There are a few Louisville players that have declared for the NBA draft, but for my money, Nwora is the one that matters the most, and it is not close. One of college basketball’s most improved players, Nwora is will be a first-team All-ACC player and a potential All-American if he comes back. He will be the veteran scorer that the Cardinals need as Chris Mack brings in a loaded, six-man recruiting class. With Nwora back, the Cards will be a top ten team.

KILLIAN TILLIE and ZACH NORVELL, Gonzaga

Assuming that Rui Hachimura and Brandon Clarke are both gone, Tillie becomes the most important player on Gonzaga’s frontcourt if he opts to return to school. And Norvell slides right in as the projected leading scorer. Frankly, with those two and Corey Kispert on the roster, I think the Zags will have more than enough scoring to keep things rolling as their talented six-man recruiting class gets some experience.

The reason they are as low on this list as they are is that I still think there is a ceiling to what Gonzaga can be because of their point guard situation. Right now, they are in a position where they’ll have to decide between freshman Brock Ravet and sophomores Greg Foster Jr. and Joel Ayayi. I would not be surprised if there was a grad transfer that was in the mix here at some point.

ANTHONY COWAN, Maryland

The Terps already got word that they are getting Jalen Smith back for his sophomore season. With the rest of last year’s promising recruiting class in the mix — Aaron Wiggins, Eric Ayala, Ricky Lindo — the only thing they need to ensure that they are a preseason top ten team is their star point guard. Cowan, if he returns, will be in the mix for preseason All-American honors.

MYLES POWELL, Seton Hall

This one isn’t difficult. Seton Hall returns basically everyone from last season if Powell comes back. They should still be relevant in the Big East if he doesn’t, but he was arguably the most dangerous scorer in college basketball this side of Markus Howard last year, and assuming he’s back in the fold, we have the Pirates at No. 12 in the NBC Sports Preseason Top 25.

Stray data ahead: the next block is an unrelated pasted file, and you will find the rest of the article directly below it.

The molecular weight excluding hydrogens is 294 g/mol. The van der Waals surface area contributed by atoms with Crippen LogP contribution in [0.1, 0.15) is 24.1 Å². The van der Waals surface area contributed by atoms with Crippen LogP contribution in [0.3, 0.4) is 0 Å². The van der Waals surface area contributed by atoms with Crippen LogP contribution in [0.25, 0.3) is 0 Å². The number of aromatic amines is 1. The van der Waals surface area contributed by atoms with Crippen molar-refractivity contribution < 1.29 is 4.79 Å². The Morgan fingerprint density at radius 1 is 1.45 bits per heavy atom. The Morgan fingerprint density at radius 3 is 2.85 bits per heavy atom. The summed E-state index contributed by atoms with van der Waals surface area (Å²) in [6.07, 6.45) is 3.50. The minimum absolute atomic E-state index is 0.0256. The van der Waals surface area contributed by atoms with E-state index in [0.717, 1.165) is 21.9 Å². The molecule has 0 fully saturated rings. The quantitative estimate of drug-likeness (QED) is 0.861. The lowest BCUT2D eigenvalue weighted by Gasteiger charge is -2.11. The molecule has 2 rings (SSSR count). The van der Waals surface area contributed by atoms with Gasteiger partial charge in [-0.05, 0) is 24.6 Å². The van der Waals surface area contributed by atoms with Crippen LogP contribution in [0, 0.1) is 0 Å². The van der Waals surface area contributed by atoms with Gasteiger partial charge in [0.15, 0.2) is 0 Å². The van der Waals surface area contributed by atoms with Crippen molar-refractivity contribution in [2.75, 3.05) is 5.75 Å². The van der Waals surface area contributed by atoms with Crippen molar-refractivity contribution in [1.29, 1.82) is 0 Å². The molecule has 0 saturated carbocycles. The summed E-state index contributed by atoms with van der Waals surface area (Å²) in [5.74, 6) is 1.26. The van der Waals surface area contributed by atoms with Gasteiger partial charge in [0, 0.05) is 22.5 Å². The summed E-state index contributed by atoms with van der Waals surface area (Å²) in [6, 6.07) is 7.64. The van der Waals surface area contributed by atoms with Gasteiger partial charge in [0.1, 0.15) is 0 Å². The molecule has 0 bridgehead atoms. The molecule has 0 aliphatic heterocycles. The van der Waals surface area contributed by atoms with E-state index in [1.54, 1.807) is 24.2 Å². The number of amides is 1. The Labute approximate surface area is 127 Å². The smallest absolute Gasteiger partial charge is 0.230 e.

Myles Powell (Rich Schultz/Getty Images)

PAYTON PRITCHARD and KENNY WOOTEN, Oregon

Assuming that Louis King ends up staying in the draft, Pritchard and Wooten are the two guys that will matter for Oregon next season. They are the two pieces that allow Dana Altman’s system to work the way that it is supposed to work — a high-scoring lead guard and an uber-athletic five that can protect the rim and finish lobs. With both of them back, I think Oregon is a top 10-15 team and the best team in the Pac-12.

E.J. MONTGOMERY, Kentucky

Montgomery is interesting here. He’s super-talented, and he plays a position for Kentucky where the Wildcats are going to really lack some depth this season, but we’ve yet to see him prove that he is anything more than ‘loaded with potential’ at the SEC level. I think Kentucky needs him because they need to keep bodies in their frontcourt, but I’m on a wait-and-see mode before I decide just how much of an impact I think that he is going to make.

CHUMA OKEKE and JARED HARPER, Auburn

I would make the argument that these two were the two most important players on Auburn’s team this past season. If I had to guess, I would say that Okeke is probably gone. He proved just how good he is this past season, and his recovery from the torn ACL he suffered in the NCAA tournament likely won’t be complete until December. If he returns to school, it might end up being a two-year decision, but if he comes back and is fully healthy, he is miles better than Danjel Purifoy, Anfernee McLemore and the other options the Tigers have in their frontcourt.

Harper is a bit more up in the air, and while he was terrific this past season, especially in March, I do think that J’Von McCormick’s emergence has given Bruce Pearl some breathing room. He can do a lot of the things that Harper does, just not quite as well.

NEEMIAS QUETA, Utah State

Utah State is currently the No. 16 team in the NBC Sports preseason top 25, and much of that has to do with the fact that we are assuming Queta ends up returning to school. His size, his ability to protect the rim and how well he finishes makes him extremely valuable in the Mountain West and helps the Aggies matchup with teams from bigger conferences.